What is a feeding disorder?
A pediatric feeding disorder refers to a condition in which an infant or child fails to consume enough nutrients to promote growth. Twenty-five percent of all children experience some feeding difficulties. The child may have had limited experience with eating, have difficulty eating, or may simply refuse to eat. This can be a fairly common problem in infants and toddlers; however, it is most common in children with developmental disabilities.
What causes a feeding disorder?
Feeding and swallowing problems are most often associated with complex medical diagnoses (such as prematurity, Reflux, complications secondary to tube feeding for extended periods of time, and disorders of the digestive system), anatomical or structural abnormalities (such as congenital diaphragmatic hernia or tracheo-esophagael fistula), allergies, or oral-motor dysfunction. Early or delayed introduction of solid foods and active food refusal may cause child and parental anxiety during meals.
Out-Patient Feeding Services
EVALUATION: The mission of a Pediatric Feeding Evaluation at DUMC is to provide diagnostic and treatment planning for children whose congenital or acquired medical and developmental needs and oral-motor, feeding, and behavioral difficulties have affected their feeding and growth. The team, comprised of Speech Pathology and Occupational Therapy, works with each child and family to address the multiple factors involved with eating. Family education and training are provided. Consultative services are available with Nutrition, Nursing, Psychology, Social Work, and Medical within the Duke University Health System as necessary.
THERAPY: The feeding program offers outpatient feeding services with Speech Pathology and/or Occupational Therapy, which usually involves weekly visits. The goal of outpatient therapy is to meet children’s needs not only by addressing the oral-motor, sensory, and dietary needs, but also by helping caregivers develop and implement an effective home-based feeding program. The frequency of treatment and disciplines involved are based on the child’s specific needs.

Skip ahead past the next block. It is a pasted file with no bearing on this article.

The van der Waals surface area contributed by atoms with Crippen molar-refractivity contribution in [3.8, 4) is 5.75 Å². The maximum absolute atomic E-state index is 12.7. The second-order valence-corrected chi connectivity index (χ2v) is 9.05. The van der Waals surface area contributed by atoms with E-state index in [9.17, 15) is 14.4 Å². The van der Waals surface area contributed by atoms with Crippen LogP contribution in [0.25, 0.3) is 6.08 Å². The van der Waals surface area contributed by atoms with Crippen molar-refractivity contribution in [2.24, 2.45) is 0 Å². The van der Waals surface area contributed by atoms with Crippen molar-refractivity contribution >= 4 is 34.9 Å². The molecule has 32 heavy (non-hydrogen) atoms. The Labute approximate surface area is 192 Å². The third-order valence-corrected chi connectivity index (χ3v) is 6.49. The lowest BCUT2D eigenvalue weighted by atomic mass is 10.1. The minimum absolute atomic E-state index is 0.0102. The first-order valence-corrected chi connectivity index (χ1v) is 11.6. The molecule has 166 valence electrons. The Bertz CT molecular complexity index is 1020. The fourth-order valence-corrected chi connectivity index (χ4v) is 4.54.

CONSULTATION: Consultative services may also be provided to families and therapists in outlying areas following an initial evaluation. These visits would be treated as a follow-up for additional therapeutic suggestions for those accessing local services and/or when therapy services cannot be obtained.
Symptoms Indicating When To Refer
The following symptoms may indicate the presence of a feeding disorder:
Growth issues such as failure to consume enough nutrients to promote growth. (Reflux is often associated with this.)
Oral-motor concerns including abnormal suck-swallow-breathe synchrony, prolonged feeding time (over 30 minutes), and excessive fluid loss during feeding.
Swallowing concerns: frequent episodes of gagging, coughing, or choking while eating; difficulty managing saliva; noisy or gurgling respirations after eating; or a diagnosis of aspiration.
Difficulty transitioning from breast to bottle, baby foods, and solids as well as from tube feedings to oral feedings.
Active food refusal with any consistency and disruptive mealtime behaviors.
What is the referral process?
To schedule an evaluation, contact Duke University Medical Center’s Division of Speech Pathology and Audiology at (919) 684-3859 or the Department of Physical Therapy and Occupational Therapy at (919) 684-3730. After an appointment has been made, a questionnaire and food diary will be mailed to the family to be completed prior to the evaluation appointment. Caregivers and other professionals are welcome to attend the evaluation.
There are two copies of our Pediatric Feeding Disorders Program brochure available to download as PDF files. Low is a low resolution version for quick viewing; High is a high resolution version available for printing. Note that the file size of the high resolution version is 5.6 MB.